And it is certainly the case that taking away most people’s vehicles would force lifestyle changes and they will resist that.

    Consequently, vehicles with better fuel efficiency can serve a purpose.

    Will improved fuel efficiency be inadequate response to the challenges that face us? Maybe. Does that mean it’s not worth doing? Absent the will to make other changes, I’d say we might as well do what can be done.

  • avatar
    Seth

    Ex-CIA chief Jim Woolsey owns and drives a Prius. He doesnt like the idea of middle east getting rich… Thats a political statement. But for the rest of the schlubs, its a different story.. But I disagree with all the hybrid bashing. Statements like “I will drive my gas guzzling pick up truck and brake purposefully in front of prius to have a good laugh” is ridiculous. If there are any rabid people they are the anti-hybrid types. If they want to pick on why hybrids are not worth the money then fine… go after a 50 grand SUV with 10 mpg and justify their existence. Dont pick on small hybrid cars that cost 5 grand more up front which will return that money in the long term with little enviro impact. I would take a prius over an escalade/hummer anyday.

  • avatar
    NICKNICK

    9.1 (hybrid) vs 18 (gasser) cu ft cargo space?!
    It lost NINE cubic *feet*??!?

    Just what are those batteries made of?

  • avatar
    Areitu

    Being a pistonhead myself, it’s probably unusual that I find a lot of appeal in hybrid cars, from an effeciency standpoint. Regenerative braking, the ECO button on the Camry Hybrid and the Japanese/Euro Priuses, etc. I’d use a hybrid for lots of short little city trips, and the big honking truck for the long ones. :)

    If one wonders how Toyota can offer a performance hybrid, I’d like to cite the GS450h. Best Motoring International, a japanese video magazine, did a series of driving tests on the GS450h vs a GS430 and Infiniti M45. It gives the M45 a very good run, besting the M45′s three-lap time by 2 seconds.

    The track test starts around 02:45. After the track test, they run a few more tests, one of them being the “creep” test where they sneak up on people from behind with each car. Unfortauntely, it’s all in Japanese.

    http://video.google.com/videoplay?docid=-6612467742832016983&q=gs450h

    I imagine the car is at a disadvantage once the battery is depleted, but braking might be better due to the regenerative braking, which takes a load off the brake pads themselves.

    Anybody see the turbo prius project over at autospeed.com? They scored a few extra MPG over the non-turbo drivetrain.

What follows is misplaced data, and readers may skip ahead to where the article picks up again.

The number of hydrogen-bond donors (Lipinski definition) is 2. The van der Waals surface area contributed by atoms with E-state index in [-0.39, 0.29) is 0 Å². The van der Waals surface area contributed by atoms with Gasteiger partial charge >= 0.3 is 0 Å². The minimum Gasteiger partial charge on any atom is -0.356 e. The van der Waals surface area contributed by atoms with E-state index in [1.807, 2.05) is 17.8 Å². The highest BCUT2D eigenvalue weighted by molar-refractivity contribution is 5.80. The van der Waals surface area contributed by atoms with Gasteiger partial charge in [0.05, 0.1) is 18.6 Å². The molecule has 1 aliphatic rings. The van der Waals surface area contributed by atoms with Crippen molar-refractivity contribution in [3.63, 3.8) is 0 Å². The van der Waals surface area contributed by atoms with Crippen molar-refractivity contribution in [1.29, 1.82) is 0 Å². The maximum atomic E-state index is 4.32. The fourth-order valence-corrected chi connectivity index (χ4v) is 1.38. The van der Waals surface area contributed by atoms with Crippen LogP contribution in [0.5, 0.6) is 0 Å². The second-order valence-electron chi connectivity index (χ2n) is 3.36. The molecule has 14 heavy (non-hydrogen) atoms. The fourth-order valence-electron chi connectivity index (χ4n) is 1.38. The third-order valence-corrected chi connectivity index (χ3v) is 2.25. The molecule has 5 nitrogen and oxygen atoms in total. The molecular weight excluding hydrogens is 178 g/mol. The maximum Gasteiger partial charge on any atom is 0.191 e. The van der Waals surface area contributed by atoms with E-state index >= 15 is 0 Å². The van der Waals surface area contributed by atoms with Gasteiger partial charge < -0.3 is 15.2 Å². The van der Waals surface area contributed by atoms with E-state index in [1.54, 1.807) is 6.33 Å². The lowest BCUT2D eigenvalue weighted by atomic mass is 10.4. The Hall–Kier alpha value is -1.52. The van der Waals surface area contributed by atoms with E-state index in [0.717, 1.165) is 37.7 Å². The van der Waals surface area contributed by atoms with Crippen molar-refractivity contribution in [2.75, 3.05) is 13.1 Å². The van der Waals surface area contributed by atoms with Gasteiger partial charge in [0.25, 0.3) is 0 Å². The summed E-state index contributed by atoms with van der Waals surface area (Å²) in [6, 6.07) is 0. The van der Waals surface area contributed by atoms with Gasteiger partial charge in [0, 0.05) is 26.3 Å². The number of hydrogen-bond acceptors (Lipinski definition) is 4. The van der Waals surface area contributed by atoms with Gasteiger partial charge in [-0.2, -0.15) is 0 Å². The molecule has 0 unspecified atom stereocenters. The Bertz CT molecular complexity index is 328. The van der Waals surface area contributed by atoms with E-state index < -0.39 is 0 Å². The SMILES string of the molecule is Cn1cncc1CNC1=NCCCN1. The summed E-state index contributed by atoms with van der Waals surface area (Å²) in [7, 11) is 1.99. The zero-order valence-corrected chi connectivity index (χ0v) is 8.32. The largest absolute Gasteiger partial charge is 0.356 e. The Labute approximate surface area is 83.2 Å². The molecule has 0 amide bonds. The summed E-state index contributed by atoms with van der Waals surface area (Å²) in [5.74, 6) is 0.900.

• avatar
    starlightmica

    9.1 (hybrid) vs 18 (gasser) cu ft cargo space?! It lost NINE cubic *feet*??!?
    Just what are those batteries made of?

    NiMH, like just every other hybrid car currently on the market. From the little I know, NiMH batteries are heavier/bigger, cheaper, and hold up for more cycles than lithium batteries of comparable capacity.

  • avatar
    Joe Chiaramonte

    RF and I are the only people who can see this?

    Jonny, you are absolutely correct, and if Civic hybrids didn’t have a unique trunk wing and wheel covers, I’d bet they wouldn’t sell as well as they do, either. IMO, Camry hybrids sell despite a unique look, mainly because of Camry ubiquity.

    In any other situation, purchasing the latest tech wouldn’t get you a “poser” label.

    How many people do you know who actually need a Blackberry, an iPod or will need the iPhone? How many, on the other hand, flaunt them in order to look cool?

    The electrolyte in these batteries is potassium hydroxide which is less toxic than sulfuric acid (in fact, it’s used to make hominy and lutefisk).

    Lutefisk – now there’s a substance with hazardous environmental impact!

  • avatar
    carguy

    I just don’t see the point of hybrids – Nissan could have got the same fuel economy by using one of their European diesel engines. At least that way the car would have been as much fun to drive as a I4 Altima, cheaper to build and didn’t involve any toxic batteries, no-grip tires or bad break-pedal feel.

  • avatar
    P.J. McCombs

    carguy,

    In fairness, the lead-acid battery in the standard Altima–and every other passenger car–isn’t exactly USDA organic, either. On the other hand, their recycling infrastructure is better-developed.

  • avatar
    miked

    cargy: Nissan could have got the same fuel economy by using one of their European diesel engines

    Yes, that would make sence, but remember that CA has ruined it for the rest of us when it comes to emissions. They’re such a big market, that if a car can’t be sold in CA (and the 8 or so other states that blindly follow CARB), it doesn’t really get a chance to be sold elsewhere in the country. In CA, they regulate things like amount of NOx at the tail pipe per unit mass of fuel burnt. They also do the same for CO2. I don’t have the actual CARB regs (nor did I look to see if they’re available on the web), but if anyone has them, please post them so that we have the real info.

    So what’s the problem with that? Fuel milage doesn’t come into the calculation when they calculate how clean a car is. So per pound of fuel burnt a diesel puts more NOx into the air than a gasser, however since in general a diesel gets much better milage, per mile driven less NOx gets into the air. But that’s much harder for the CARB people to measure, so the regs are built around a bad metric.

    Not only that, but CARB is more stringent on NOx (smog producing gasses) than they are on CO2 (a “greenhouse” gas). Since diesels run hotter they make more NOx and less CO2 than a gasser, so it’s harder for a diesel to pass CARB than a gasser. I’m not saying which is a worse pollutant, I don’t know enough atmospheric chemistry to make an informed decision there. I’m just saying that CARB cares more about NOx and diesels make more NOx.